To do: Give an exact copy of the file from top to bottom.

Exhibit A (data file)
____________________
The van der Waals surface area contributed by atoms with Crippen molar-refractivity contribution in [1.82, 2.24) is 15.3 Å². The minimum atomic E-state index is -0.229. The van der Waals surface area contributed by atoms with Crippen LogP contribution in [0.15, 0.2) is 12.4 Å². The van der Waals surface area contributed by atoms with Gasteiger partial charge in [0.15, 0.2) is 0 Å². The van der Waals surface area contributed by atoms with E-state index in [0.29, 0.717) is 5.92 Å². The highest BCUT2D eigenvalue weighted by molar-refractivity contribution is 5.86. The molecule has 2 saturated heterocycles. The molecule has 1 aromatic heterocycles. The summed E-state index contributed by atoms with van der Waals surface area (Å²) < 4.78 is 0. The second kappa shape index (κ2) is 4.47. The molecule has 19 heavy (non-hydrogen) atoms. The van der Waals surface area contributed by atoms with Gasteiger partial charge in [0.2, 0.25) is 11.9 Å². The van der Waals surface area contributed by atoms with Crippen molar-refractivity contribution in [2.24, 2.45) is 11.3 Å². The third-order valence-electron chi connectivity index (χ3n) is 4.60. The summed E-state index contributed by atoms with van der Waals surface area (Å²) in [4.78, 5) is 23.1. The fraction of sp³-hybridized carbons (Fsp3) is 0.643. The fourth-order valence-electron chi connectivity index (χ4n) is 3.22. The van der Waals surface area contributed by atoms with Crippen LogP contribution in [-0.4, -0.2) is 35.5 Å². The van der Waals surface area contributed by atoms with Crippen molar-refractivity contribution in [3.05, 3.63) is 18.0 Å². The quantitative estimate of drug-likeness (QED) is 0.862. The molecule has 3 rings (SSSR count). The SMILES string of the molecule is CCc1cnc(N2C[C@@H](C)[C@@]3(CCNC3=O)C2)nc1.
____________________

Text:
The van der Waals surface area contributed by atoms with Crippen molar-refractivity contribution in [1.82, 2.24) is 15.3 Å². The minimum atomic E-state index is -0.229. The van der Waals surface area contributed by atoms with Crippen LogP contribution in [0.15, 0.2) is 12.4 Å². The van der Waals surface area contributed by atoms with Gasteiger partial charge in [0.15, 0.2) is 0 Å². The van der Waals surface area contributed by atoms with E-state index in [0.29, 0.717) is 5.92 Å². The highest BCUT2D eigenvalue weighted by molar-refractivity contribution is 5.86. The molecule has 2 saturated heterocycles. The molecule has 1 aromatic heterocycles. The summed E-state index contributed by atoms with van der Waals surface area (Å²) < 4.78 is 0. The second kappa shape index (κ2) is 4.47. The molecule has 19 heavy (non-hydrogen) atoms. The van der Waals surface area contributed by atoms with Gasteiger partial charge in [0.2, 0.25) is 11.9 Å². The van der Waals surface area contributed by atoms with Crippen molar-refractivity contribution in [2.24, 2.45) is 11.3 Å². The third-order valence-electron chi connectivity index (χ3n) is 4.60. The summed E-state index contributed by atoms with van der Waals surface area (Å²) in [4.78, 5) is 23.1. The fraction of sp³-hybridized carbons (Fsp3) is 0.643. The fourth-order valence-electron chi connectivity index (χ4n) is 3.22. The van der Waals surface area contributed by atoms with Crippen LogP contribution in [-0.4, -0.2) is 35.5 Å². The van der Waals surface area contributed by atoms with Crippen molar-refractivity contribution in [3.05, 3.63) is 18.0 Å². The quantitative estimate of drug-likeness (QED) is 0.862. The molecule has 3 rings (SSSR count). The SMILES string of the molecule is CCc1cnc(N2C[C@@H](C)[C@@]3(CCNC3=O)C2)nc1.